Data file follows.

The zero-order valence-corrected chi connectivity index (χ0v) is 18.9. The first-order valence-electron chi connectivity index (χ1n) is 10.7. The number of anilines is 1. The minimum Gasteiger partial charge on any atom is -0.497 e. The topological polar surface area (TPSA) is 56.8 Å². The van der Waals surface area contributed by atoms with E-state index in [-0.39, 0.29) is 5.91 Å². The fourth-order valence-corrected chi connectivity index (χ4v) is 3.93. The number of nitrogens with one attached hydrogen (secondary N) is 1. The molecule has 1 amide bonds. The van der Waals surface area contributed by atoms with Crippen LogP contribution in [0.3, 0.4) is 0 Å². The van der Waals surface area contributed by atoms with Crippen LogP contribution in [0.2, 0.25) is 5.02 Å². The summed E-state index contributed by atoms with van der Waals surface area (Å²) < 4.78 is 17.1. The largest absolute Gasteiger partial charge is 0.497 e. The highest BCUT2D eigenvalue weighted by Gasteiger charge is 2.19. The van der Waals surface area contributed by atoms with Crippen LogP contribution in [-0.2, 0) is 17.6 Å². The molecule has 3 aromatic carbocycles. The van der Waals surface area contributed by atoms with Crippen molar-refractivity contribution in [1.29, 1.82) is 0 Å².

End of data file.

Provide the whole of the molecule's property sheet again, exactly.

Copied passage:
The zero-order valence-corrected chi connectivity index (χ0v) is 18.9. The first-order valence-electron chi connectivity index (χ1n) is 10.7. The number of anilines is 1. The minimum Gasteiger partial charge on any atom is -0.497 e. The topological polar surface area (TPSA) is 56.8 Å². The van der Waals surface area contributed by atoms with E-state index in [-0.39, 0.29) is 5.91 Å². The fourth-order valence-corrected chi connectivity index (χ4v) is 3.93. The number of nitrogens with one attached hydrogen (secondary N) is 1. The molecule has 1 amide bonds. The van der Waals surface area contributed by atoms with Crippen LogP contribution in [0.3, 0.4) is 0 Å². The van der Waals surface area contributed by atoms with Crippen LogP contribution in [0.2, 0.25) is 5.02 Å². The summed E-state index contributed by atoms with van der Waals surface area (Å²) < 4.78 is 17.1. The largest absolute Gasteiger partial charge is 0.497 e. The highest BCUT2D eigenvalue weighted by Gasteiger charge is 2.19. The van der Waals surface area contributed by atoms with Crippen LogP contribution in [-0.2, 0) is 17.6 Å². The molecule has 3 aromatic carbocycles. The van der Waals surface area contributed by atoms with Crippen molar-refractivity contribution in [1.29, 1.82) is 0 Å².